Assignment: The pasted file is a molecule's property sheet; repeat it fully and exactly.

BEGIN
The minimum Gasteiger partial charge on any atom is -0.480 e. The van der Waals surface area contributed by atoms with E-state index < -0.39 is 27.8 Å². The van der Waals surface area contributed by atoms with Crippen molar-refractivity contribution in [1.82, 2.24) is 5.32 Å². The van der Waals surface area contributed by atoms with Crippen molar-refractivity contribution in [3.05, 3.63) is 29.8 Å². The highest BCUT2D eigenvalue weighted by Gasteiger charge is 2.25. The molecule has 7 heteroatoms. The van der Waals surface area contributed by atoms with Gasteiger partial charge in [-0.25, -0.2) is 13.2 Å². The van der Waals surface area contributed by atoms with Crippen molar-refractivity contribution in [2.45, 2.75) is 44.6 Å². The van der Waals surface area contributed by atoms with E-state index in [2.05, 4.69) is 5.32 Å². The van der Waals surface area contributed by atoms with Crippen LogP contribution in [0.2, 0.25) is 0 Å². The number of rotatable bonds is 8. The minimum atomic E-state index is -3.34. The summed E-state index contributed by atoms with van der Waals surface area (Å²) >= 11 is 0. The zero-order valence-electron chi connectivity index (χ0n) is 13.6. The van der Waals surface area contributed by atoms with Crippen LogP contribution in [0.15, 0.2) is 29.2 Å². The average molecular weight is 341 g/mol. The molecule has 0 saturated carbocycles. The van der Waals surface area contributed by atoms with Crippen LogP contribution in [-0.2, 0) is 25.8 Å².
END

The minimum Gasteiger partial charge on any atom is -0.480 e. The van der Waals surface area contributed by atoms with E-state index < -0.39 is 27.8 Å². The van der Waals surface area contributed by atoms with Crippen molar-refractivity contribution in [1.82, 2.24) is 5.32 Å². The van der Waals surface area contributed by atoms with Crippen molar-refractivity contribution in [3.05, 3.63) is 29.8 Å². The highest BCUT2D eigenvalue weighted by Gasteiger charge is 2.25. The molecule has 7 heteroatoms. The van der Waals surface area contributed by atoms with Gasteiger partial charge in [-0.25, -0.2) is 13.2 Å². The van der Waals surface area contributed by atoms with Crippen molar-refractivity contribution in [2.45, 2.75) is 44.6 Å². The van der Waals surface area contributed by atoms with E-state index in [2.05, 4.69) is 5.32 Å². The van der Waals surface area contributed by atoms with Crippen LogP contribution in [0.2, 0.25) is 0 Å². The number of rotatable bonds is 8. The minimum atomic E-state index is -3.34. The summed E-state index contributed by atoms with van der Waals surface area (Å²) >= 11 is 0. The zero-order valence-electron chi connectivity index (χ0n) is 13.6. The van der Waals surface area contributed by atoms with Crippen LogP contribution in [0.15, 0.2) is 29.2 Å². The average molecular weight is 341 g/mol. The molecule has 0 saturated carbocycles. The van der Waals surface area contributed by atoms with Crippen LogP contribution in [-0.2, 0) is 25.8 Å².